Colin Mayer: Prosperity Workshop
Wednesday 6 March 2019
Vera Anstey Room, LSE, 16:30-18:00
A workshop hosted by the Spinoza Foundation, the Department of Economics and the Centre for Analysis of Risk and Regulation (CARR). Professor Colin Mayer of Said Business School, University of Oxford will reflect on themes raised in his recent book Prosperity.
The book covers a range of central issues affecting modern economic life. In it, he examines our notions of business, its roles and responsibilities, and the way it operates, argues that the prevailing beliefs about business cause inequality, low growth, poor innovation, and environmental degradation, and sets out a renewed vision of how the corporation can create both economic and social wellbeing, and how regulatory and taxation can make this a reality. The discussion will focus on implications for corporations, systems of accounting and regulation.
The workshop is by invitation only and will be held under the Chatham House rule. It will be chaired by Professor Tim Besley and Professor Martin Lodge.
LSE Seminar 'Hayek at the LSE'
Monday 18 February 2019
A seminar hosted by the Spinoza Foundation, the Department of Economics and the STICERD Institutions, Organizations and Growth programme, in which Peter Boettke will talk about his recent book F. A. Hayek: Economics, Political Economy and Social Philosophy, in particular, about Hayek’s time at LSE.
Peter Boettke is University Professor of Economics and Philosophy, Director of the F. A. Hayek Program for Advanced Study in Philosophy, Politics, and Economics, at George Mason University. The seminar will be chaired by Professor Sir Tim Besley.
The seminar is open to academic and research faculty, and research students. Please contact Emma Taverner to reserve a seat.
LSE Workshop 'Unelected Power'
Thursday 29 November 2018
A half-day workshop hosted by the Spinoza Foundation, the Department of Economics and the Centre for Analysis of Risk and Regulation (CARR). Sir Paul Tucker of the Harvard Kennedy School (and former deputy governor of the Bank of England), will reflect on the themes raised in his recent book Unelected Power.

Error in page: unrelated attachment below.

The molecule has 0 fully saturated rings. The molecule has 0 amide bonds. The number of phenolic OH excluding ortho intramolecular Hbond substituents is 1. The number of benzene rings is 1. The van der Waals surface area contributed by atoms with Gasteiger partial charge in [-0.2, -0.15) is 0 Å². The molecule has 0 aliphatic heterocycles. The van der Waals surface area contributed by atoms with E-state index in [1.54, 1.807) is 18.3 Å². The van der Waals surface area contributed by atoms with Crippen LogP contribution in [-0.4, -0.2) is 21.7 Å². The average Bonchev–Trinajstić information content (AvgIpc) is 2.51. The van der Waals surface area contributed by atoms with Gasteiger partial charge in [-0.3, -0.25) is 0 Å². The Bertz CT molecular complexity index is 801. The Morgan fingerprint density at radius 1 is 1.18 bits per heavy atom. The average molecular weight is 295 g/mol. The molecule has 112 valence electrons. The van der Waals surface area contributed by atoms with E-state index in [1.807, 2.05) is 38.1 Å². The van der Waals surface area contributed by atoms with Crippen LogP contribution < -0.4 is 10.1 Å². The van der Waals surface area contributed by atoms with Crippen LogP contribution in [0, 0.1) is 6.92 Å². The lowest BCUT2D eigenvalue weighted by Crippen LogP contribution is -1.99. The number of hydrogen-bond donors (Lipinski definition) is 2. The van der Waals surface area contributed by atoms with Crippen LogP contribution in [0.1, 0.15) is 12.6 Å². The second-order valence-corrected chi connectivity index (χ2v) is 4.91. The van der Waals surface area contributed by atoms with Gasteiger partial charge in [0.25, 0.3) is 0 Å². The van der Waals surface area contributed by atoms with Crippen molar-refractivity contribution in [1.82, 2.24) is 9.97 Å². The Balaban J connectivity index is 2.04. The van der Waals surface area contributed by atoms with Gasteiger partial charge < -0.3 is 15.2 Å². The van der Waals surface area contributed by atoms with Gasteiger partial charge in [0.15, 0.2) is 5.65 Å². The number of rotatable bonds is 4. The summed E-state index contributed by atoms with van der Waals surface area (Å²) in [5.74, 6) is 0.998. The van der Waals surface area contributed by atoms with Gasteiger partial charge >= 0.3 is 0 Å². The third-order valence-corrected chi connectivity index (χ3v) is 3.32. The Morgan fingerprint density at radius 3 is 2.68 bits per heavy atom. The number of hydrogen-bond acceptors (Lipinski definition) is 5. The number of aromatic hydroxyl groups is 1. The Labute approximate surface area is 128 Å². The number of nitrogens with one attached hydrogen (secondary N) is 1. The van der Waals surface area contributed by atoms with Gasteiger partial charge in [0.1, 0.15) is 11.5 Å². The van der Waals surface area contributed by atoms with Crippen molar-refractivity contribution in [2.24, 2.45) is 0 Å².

The book covers a range of issues in economics and politics particularly raising issues around the move towards the greater use of experts to make and inform policy decisions.
The discussion will focus on three central themes: design precepts and unelected power; regulators and central banks in the “emergency state” and central bank independence.
The workshop is invitation-only and will be held under the Chatham House rule. The workshop will be chaired by Professor Sir Tim Besley and Professor Martin Lodge.
The Future of Capitalism
Friday 12 October 2018
A public lecture hosted by the Spinoza Foundation, the Department of Economics, and STICERD, in which Professor Sir Paul Collier discussed the topics covered in his most recent book, The Future of Capitalism: Facing the New Anxieties.
The book examines the economic, social and cultural rifts opened by modern capitalism. As well as including his personal reflections moving from working-class Sheffield to Oxford and working between Britain and Africa, he offered a wider perspective on ethics, economics and the capacity of our system of government to respond to the challenges that he identifies.
The event was free and open to all, and was chaired by Professor Sir Tim Besley.
For further information please visit the event page.
The audio recording of the lecture is now available on Soundcloud.
CIFAR meeting on Institutions, Organisations and Growth
29 June to 1 July 2018
For further information about the meeting, please see the agenda.
Panel Discussion on Private Currencies
Wednesday 17 January 2018
A panel discussion to launch a collaboration between the Spinoza Foundation and LSE was held in the Shaw Library at the LSE before an audience of invited guests on the afternoon of Wednesday 17 January 2018.
The discussion, which was held under Chatham House rules, explored the issues surrounding private currencies (with particular reference to bitcoin). The panel comprised Andy Haldane, the Chief Economist at the Bank of England, Minouche Shafik, the Director of the LSE, and Tim Besley, Professor of Economics and Political Science and W Arthur Lewis Professor of Development Economics.
The panel was chaired by David Smith of the Sunday Times.